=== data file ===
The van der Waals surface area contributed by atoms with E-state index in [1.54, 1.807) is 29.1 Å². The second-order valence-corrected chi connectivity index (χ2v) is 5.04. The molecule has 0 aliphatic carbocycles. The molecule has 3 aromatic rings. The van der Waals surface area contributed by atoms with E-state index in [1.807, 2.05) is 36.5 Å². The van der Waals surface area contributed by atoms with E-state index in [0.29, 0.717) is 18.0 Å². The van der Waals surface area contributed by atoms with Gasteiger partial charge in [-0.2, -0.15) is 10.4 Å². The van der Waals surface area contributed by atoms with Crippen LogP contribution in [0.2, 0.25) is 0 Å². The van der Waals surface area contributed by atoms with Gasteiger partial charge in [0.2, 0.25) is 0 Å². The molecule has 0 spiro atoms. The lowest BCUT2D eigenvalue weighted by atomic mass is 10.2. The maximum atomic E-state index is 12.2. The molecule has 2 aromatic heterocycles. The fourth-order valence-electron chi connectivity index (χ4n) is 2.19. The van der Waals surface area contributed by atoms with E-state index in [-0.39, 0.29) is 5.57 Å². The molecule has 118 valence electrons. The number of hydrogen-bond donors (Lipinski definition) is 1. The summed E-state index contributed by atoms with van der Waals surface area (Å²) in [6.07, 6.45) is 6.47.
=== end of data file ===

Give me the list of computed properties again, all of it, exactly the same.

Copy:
The van der Waals surface area contributed by atoms with E-state index in [1.54, 1.807) is 29.1 Å². The second-order valence-corrected chi connectivity index (χ2v) is 5.04. The molecule has 0 aliphatic carbocycles. The molecule has 3 aromatic rings. The van der Waals surface area contributed by atoms with E-state index in [1.807, 2.05) is 36.5 Å². The van der Waals surface area contributed by atoms with E-state index in [0.29, 0.717) is 18.0 Å². The van der Waals surface area contributed by atoms with Gasteiger partial charge in [-0.2, -0.15) is 10.4 Å². The van der Waals surface area contributed by atoms with Crippen LogP contribution in [0.2, 0.25) is 0 Å². The van der Waals surface area contributed by atoms with Gasteiger partial charge in [0.2, 0.25) is 0 Å². The molecule has 0 spiro atoms. The lowest BCUT2D eigenvalue weighted by atomic mass is 10.2. The maximum atomic E-state index is 12.2. The molecule has 2 aromatic heterocycles. The fourth-order valence-electron chi connectivity index (χ4n) is 2.19. The van der Waals surface area contributed by atoms with E-state index in [-0.39, 0.29) is 5.57 Å². The molecule has 118 valence electrons. The number of hydrogen-bond donors (Lipinski definition) is 1. The summed E-state index contributed by atoms with van der Waals surface area (Å²) in [6.07, 6.45) is 6.47.